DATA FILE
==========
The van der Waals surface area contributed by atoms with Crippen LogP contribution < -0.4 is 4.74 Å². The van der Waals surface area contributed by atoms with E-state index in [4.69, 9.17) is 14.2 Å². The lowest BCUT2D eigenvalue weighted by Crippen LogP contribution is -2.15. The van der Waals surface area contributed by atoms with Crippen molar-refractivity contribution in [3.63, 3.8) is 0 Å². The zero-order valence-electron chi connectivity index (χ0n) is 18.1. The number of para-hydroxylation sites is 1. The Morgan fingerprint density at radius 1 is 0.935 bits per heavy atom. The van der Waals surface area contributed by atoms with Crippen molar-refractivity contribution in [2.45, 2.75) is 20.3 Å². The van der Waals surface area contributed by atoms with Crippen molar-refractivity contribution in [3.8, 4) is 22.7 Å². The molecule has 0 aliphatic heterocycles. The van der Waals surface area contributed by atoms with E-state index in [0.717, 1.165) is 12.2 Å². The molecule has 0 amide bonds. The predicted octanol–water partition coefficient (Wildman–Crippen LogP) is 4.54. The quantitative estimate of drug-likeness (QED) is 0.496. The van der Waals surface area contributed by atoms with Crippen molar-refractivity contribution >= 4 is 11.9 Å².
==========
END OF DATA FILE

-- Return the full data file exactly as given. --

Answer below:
The van der Waals surface area contributed by atoms with Crippen LogP contribution < -0.4 is 4.74 Å². The van der Waals surface area contributed by atoms with E-state index in [4.69, 9.17) is 14.2 Å². The lowest BCUT2D eigenvalue weighted by Crippen LogP contribution is -2.15. The van der Waals surface area contributed by atoms with Crippen molar-refractivity contribution in [3.63, 3.8) is 0 Å². The zero-order valence-electron chi connectivity index (χ0n) is 18.1. The number of para-hydroxylation sites is 1. The Morgan fingerprint density at radius 1 is 0.935 bits per heavy atom. The van der Waals surface area contributed by atoms with Crippen molar-refractivity contribution in [2.45, 2.75) is 20.3 Å². The van der Waals surface area contributed by atoms with Crippen molar-refractivity contribution in [3.8, 4) is 22.7 Å². The molecule has 0 aliphatic heterocycles. The van der Waals surface area contributed by atoms with E-state index in [0.717, 1.165) is 12.2 Å². The molecule has 0 amide bonds. The predicted octanol–water partition coefficient (Wildman–Crippen LogP) is 4.54. The quantitative estimate of drug-likeness (QED) is 0.496. The van der Waals surface area contributed by atoms with Crippen molar-refractivity contribution >= 4 is 11.9 Å².